Do you have a name picked yet?
This is one of the most common questions you’ll get asked when you’re pregnant. If you are nearing your due date and don’t have a shortlist then you’re probably starting to panic a little.
Choosing a name for your baby is a big responsibility. After all your child will have this name for the rest of their lives. You are probably feeling overwhelmed by the just how many names there are to choose from. Or perhaps you already have a shortlist, but are finding it tricky to choose ‘the one’?
Naming a baby is never an easy decision to make. You probably find that you or your partner keep changing your mind. The reality is that you do eventually need to settle on something. The following advice will hopefully help your indecision and anxiety about picking the wrong name.
7 Tips to Pick a Baby Name
1. The Inspiration
There a millions of baby names to choose from, so just how do you begin to narrow it down? If you want something rather traditional, start with ‘most popular’ lists. Although these are also quite helpful to know what to avoid if you want something unusual.
You can buy a baby name book; however, the internet is best for free inspiration. Consider what you’d like from you baby name. Does it need to begin with ‘K’? A strong biblical name? Or how about a particular meaning?
Also, try looking for inspiration in everyday life. For a personal touch look for inspiration from character names from a TV shows, music or books you both love.
Make your own list and get your partner to make a list. Every time you come across a name you like, add it to the list.
Check out the baby naming website for inspiration
2. Gender Restricted
One advantage of finding out the sex of your baby is half the battle when choosing a baby name. If you know it’s a boy or a girl you might just want to focus on those names. I’d only recommend this if you have fetal DNA testing during pregnancy.
Personally, I’d advise most parents to have both a boy and girl name selected? It’s though that finding the sex of your baby by ultrasound is around 98% accurate. That means that around 2% of parents are told the wrong sex. Although it may be a surprise in the delivery room, at least you can be prepared.
This is particularly important in states where you need to have a name for baby before you leave the hospital.
3. The Compromise
Once you and your partner have a list of names it’s time to compare. You might be surprised to find that you have a few names that you both like. These are names which should make the final cut. You may even come across names that your partner likes that you never considered.
If you don’t have any matches, search for names on your lists, which are similar, or that you can compromise on. That may mean changing the spelling slightly or shortening it so you are both happy. This is also a good tactic if your partner wants to use a traditional family name that you aren’t keen on.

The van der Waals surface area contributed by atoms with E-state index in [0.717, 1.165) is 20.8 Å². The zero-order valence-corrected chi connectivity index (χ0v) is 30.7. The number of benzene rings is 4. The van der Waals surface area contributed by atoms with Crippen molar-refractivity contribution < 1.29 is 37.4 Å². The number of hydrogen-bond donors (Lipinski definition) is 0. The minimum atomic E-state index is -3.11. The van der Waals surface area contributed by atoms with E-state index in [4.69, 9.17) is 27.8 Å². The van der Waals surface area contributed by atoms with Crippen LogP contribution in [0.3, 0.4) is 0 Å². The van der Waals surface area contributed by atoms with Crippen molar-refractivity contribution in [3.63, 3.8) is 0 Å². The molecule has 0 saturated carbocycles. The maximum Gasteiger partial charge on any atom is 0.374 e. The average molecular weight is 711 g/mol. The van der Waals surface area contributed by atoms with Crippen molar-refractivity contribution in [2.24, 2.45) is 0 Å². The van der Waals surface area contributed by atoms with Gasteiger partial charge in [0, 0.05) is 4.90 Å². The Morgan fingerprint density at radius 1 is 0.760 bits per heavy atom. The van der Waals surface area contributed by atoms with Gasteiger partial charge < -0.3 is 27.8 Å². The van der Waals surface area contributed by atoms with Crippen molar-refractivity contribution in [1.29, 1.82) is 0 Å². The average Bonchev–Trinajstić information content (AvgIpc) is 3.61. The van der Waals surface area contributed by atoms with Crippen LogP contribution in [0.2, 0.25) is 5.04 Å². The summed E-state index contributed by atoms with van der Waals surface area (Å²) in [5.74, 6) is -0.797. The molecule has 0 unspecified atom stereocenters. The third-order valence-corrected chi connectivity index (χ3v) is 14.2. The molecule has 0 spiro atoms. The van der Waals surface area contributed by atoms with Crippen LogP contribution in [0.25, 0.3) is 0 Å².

4. Say it, Write it
To further narrow down your choices, put it into practice. Say the name out loud with your surname. You may notice that the names just don’t mesh, or they sound like other words when said together.
As a rule of thumb try to keep the name short if you have a particularly long surname. Do remember that your child’s name may be shortened to a nickname, especially if it’s long. This can put a whole new slant to their name.
Writing the name down is also useful. This is particularly important if you want to give your baby a middle name. Make sure their initials don’t spell anything rude or silly. Even if you find it funny, your kid probably won’t appreciate it as they grow up.
Also, consider if the name is timeless. Your choice may sound really cute for a baby, but may not sound so great when they are an adult.
5. Consider Siblings
If you already have children consider how they name will fit in with their siblings. Try not to choose names which sound too similar to one another. You’ll find it easily leads to consuming when calling on a specific child.
If you decide you want the name all your children with the same letter, consider the inconvenience as they get older. It can be a real pain, especially when opening mail addressed to children with the same initial and surname.
6. Others Opinions
Once you decide on a name it can be difficult to share it with others before baby arrives. You’ll always get someone who doesn’t like the name. If this will put you off, you may not want to announce you choice until baby arrives.
Sharing the name can also help you judge the impact the name will have on your baby. Do people struggle to pronounce it or snigger when you tell them? This may offend you; however, this is what your baby will have to live with their whole life, so do keep that in mind.
7. Wait it out
It’s important not to get too stressed out over choosing a name. It’s perfectly ok to simply have a short list. That way, you can always have a backup, especially if someone puts you off the name.
I also can’t tell you how many new parent I’ve come across who pick a name then decide it doesn’t suit their baby once they arrive. It’s much easier to settle on a name when you can put a tiny little face to it.